Farm Progress is part of the Informa Markets Division of Informa PLC

This site is operated by a business or businesses owned by Informa PLC and all copyright resides with them. Informa PLC's registered office is 5 Howick Place, London SW1P 1WG. Registered in England and Wales. Number 8860726.

Serving: Central

Provisia rice: Better weed control, higher quality

Five-year effort to develop new Provisia rice variety could pay off in more ways than one for rice producers.

Plant breeding usually involves trade-offs. You get the yield up and grain quality suffers. Or you find a good herbicide-resistant line, but the yield isn’t up to par. Or the variety is resistant to one disease but can be devastated by another.

That’s what could make the introduction of PVL01, which will be the first new variety to contain the Provisia Rice herbicide resistance technology developed by the LSU AgCenter, BASF and Horizon Ag something special.

PVL01 and the other Provisia lines that could follow it will be resistant to the quizalofop grass herbicide that was originally introduced as Assure. PVL01, which is expected to be offered for sale in 2018, contains very low levels of chalk and has the exceptionally long grain length being sought by rice millers.

“Certainly this is a new herbicide resistance system that offers, we think, some distinct advantages going forward as a companion system to Clearfield rice,” says Steve Linscombe, rice breeder at the H. Rouse Caffey Rice Research Station in Crowley, La.

“We’ve had Clearfield out there 15 or so years now, and it’s done a wonderful job for us in helping us deal with red rice, weedy rice and other weeds. But we knew going in that when you’re trying to control a weed that’s the same genus and species as the crop you are going to eventually develop weedy rice with resistance to the herbicide in the system.”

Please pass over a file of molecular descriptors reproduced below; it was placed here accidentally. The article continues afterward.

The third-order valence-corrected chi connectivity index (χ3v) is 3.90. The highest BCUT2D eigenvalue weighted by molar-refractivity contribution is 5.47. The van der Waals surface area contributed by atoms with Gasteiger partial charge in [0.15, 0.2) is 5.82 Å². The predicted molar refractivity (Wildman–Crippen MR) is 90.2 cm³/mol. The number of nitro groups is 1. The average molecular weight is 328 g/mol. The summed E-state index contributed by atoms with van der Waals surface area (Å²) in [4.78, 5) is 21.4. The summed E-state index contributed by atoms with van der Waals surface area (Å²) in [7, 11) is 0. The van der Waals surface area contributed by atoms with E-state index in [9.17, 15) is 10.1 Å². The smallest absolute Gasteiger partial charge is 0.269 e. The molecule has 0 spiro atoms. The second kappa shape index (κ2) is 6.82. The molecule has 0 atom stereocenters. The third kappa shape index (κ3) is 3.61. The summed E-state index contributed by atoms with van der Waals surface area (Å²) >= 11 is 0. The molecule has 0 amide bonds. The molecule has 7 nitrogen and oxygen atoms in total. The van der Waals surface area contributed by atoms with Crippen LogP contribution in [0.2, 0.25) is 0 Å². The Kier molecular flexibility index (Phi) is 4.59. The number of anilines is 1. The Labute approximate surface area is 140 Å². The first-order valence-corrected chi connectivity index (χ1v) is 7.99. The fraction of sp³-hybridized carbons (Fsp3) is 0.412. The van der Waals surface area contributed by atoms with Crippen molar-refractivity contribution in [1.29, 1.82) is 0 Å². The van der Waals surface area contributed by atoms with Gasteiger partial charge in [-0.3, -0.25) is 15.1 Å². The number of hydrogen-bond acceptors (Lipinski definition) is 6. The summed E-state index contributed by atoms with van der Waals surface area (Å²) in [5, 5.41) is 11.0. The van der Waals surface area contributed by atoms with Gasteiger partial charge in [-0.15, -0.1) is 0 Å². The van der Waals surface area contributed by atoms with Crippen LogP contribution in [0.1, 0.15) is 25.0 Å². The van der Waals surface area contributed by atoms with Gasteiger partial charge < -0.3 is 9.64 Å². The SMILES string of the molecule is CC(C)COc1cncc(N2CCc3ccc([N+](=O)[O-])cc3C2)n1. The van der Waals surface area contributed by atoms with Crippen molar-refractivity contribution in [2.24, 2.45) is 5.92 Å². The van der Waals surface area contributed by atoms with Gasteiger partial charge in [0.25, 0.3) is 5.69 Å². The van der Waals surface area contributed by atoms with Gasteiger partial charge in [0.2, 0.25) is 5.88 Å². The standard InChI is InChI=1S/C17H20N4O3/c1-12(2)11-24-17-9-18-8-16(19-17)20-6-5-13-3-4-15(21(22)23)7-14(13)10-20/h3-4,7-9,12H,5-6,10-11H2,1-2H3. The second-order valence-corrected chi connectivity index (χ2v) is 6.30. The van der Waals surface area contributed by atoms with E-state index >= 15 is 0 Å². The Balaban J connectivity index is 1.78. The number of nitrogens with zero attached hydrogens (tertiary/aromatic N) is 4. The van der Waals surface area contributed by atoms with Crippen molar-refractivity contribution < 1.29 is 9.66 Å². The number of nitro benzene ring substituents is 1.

Different mode of action

Dr. Linscombe said having a different mode of action (in the Provisia rice) “is going to allow us to go into some of these fields where we have weedy rice issues that we no longer can control with Newpath and Beyond and perhaps clean up some of those fields. Ultimately having two systems will allow us to use these technologies much longer into the future.”

His comments came during one of the stops on the field tour for the 108th Rice Field Day at the Crowley, La., station. Dr. Linscombe, who also led the development of the Clearfield rice lines, has announced his retirement (on Sept. 30) after 35 years of working for the LSU AgCenter, first as Extension rice specialist and then as a plant breeder.

Between 1991 and now, Dr. Linscombe introduced 33 rice varieties that have had a major impact on production systems throughout the southern Rice Belt.

The PVL01 release may be one of quickest turnarounds ever accomplished by plant breeders anywhere. Dr. Linscombe and coworkers have been working about five years to develop PVL01, which is about half the time it normally takes.

“We brought this variety to the market quicker than anything that has ever come out of the station at Crowley,” he said. “And this was only possible because we utilized the winter nursery in Puerto Rico, I think, four times over a four-year period. That illustrates the value of having that facility down on the island.”

Good yield potential for PVL01

Dr. Linscombe said PVL01 will be a good introductory variety for the Provisia technology. “Yield potential will be good. It might not be quite as good as some of these new Clearfield varieties, but it will be a competitive variety from a yield standpoint.”